CDC Reports Spike In Imported Malaria Cases Along Southern Border

The U.S. Centers for Disease Control and Prevention (CDC) has reported a significant increase in imported malaria cases in three southern border jurisdictions in 2023 compared to the previous year. According to a May 9 report, a total of 68 imported malaria cases were identified in Pima, Arizona; San Diego, California; and El Paso, Texas, representing a 143% jump from the 28 cases reported in 2022.

The majority of the cases, 49 out of 68, were found among “other newly arrived migrants,” including asylum seekers. The CDC noted that the increase in imported malaria cases corresponded with the entry of asylum seekers and other migrants into the United States via the southern land border.

“Among the 49 other newly arrived migrants, 46 (94%) had traveled through one or more countries with endemic malaria,” the report stated. Out of the 68 total cases, 63 required hospitalization with nearly a third experiencing severe disease which was more common among the newly arrived migrants than U.S. residents.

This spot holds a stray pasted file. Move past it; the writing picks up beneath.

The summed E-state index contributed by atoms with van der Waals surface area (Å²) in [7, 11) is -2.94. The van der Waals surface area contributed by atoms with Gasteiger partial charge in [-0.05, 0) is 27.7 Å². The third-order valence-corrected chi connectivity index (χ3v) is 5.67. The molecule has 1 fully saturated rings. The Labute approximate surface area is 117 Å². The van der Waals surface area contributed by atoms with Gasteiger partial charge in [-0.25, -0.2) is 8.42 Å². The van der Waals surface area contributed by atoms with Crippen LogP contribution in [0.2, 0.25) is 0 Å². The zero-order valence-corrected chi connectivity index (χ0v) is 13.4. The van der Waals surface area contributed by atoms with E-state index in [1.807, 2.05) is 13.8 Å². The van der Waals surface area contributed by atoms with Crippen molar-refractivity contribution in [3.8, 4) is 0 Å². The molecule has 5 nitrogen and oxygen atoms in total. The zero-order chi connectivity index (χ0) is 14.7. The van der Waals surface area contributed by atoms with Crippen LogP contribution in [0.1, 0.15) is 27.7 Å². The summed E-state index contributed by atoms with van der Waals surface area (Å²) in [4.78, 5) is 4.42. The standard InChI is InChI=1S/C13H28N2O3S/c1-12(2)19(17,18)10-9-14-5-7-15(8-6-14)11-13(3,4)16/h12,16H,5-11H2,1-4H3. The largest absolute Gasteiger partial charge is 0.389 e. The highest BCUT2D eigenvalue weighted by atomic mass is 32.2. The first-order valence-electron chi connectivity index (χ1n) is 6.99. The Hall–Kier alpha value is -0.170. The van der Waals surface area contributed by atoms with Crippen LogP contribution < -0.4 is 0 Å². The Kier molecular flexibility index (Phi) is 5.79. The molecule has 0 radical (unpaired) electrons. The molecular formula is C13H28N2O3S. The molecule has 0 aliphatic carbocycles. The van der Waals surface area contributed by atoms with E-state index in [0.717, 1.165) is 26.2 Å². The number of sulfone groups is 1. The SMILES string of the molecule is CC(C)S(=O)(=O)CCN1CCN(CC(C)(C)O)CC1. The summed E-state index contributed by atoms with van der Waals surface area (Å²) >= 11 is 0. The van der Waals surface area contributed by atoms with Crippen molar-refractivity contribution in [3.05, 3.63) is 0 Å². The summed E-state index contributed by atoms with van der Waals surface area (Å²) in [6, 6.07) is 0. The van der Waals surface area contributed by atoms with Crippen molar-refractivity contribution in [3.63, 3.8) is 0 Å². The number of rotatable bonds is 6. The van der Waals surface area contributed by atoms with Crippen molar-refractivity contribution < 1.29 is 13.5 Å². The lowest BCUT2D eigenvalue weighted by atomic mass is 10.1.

The CDC advised healthcare professionals to obtain complete travel histories, consider malaria among symptomatic patients who have recently traveled through areas where the disease is endemic, and initiate prompt testing and treatment when indicated. The agency maintains a webpage detailing malaria risk across countries for U.S. travelers visiting nations prone to the disease.